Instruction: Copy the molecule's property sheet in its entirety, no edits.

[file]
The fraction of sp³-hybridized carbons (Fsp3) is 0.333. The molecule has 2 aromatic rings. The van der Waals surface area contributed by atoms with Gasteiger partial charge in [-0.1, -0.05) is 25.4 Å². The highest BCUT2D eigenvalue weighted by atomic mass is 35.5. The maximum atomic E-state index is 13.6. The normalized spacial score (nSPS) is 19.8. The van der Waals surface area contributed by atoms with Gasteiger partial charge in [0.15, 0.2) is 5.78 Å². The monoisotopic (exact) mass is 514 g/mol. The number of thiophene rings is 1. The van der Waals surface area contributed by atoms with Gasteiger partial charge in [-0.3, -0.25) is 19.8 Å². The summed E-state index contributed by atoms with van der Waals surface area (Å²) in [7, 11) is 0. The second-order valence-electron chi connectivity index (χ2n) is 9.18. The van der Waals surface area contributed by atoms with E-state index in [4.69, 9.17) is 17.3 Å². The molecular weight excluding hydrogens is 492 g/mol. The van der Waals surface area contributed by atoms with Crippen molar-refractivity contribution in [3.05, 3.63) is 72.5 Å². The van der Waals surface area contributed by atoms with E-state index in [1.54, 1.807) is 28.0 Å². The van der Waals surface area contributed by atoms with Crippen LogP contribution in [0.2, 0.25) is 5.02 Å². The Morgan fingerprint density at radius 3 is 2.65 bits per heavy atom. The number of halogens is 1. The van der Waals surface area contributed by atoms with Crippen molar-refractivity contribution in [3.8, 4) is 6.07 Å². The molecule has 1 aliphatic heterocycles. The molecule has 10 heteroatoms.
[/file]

The fraction of sp³-hybridized carbons (Fsp3) is 0.333. The molecule has 2 aromatic rings. The van der Waals surface area contributed by atoms with Gasteiger partial charge in [-0.1, -0.05) is 25.4 Å². The highest BCUT2D eigenvalue weighted by atomic mass is 35.5. The maximum atomic E-state index is 13.6. The normalized spacial score (nSPS) is 19.8. The van der Waals surface area contributed by atoms with Gasteiger partial charge in [0.15, 0.2) is 5.78 Å². The monoisotopic (exact) mass is 514 g/mol. The number of thiophene rings is 1. The van der Waals surface area contributed by atoms with Gasteiger partial charge in [-0.3, -0.25) is 19.8 Å². The summed E-state index contributed by atoms with van der Waals surface area (Å²) in [7, 11) is 0. The second-order valence-electron chi connectivity index (χ2n) is 9.18. The van der Waals surface area contributed by atoms with E-state index in [4.69, 9.17) is 17.3 Å². The molecular weight excluding hydrogens is 492 g/mol. The van der Waals surface area contributed by atoms with Crippen molar-refractivity contribution in [3.05, 3.63) is 72.5 Å². The van der Waals surface area contributed by atoms with E-state index in [1.54, 1.807) is 28.0 Å². The van der Waals surface area contributed by atoms with Crippen LogP contribution in [0.2, 0.25) is 5.02 Å². The Morgan fingerprint density at radius 3 is 2.65 bits per heavy atom. The number of halogens is 1. The van der Waals surface area contributed by atoms with Crippen molar-refractivity contribution in [3.8, 4) is 6.07 Å². The molecule has 1 aliphatic heterocycles. The molecule has 10 heteroatoms.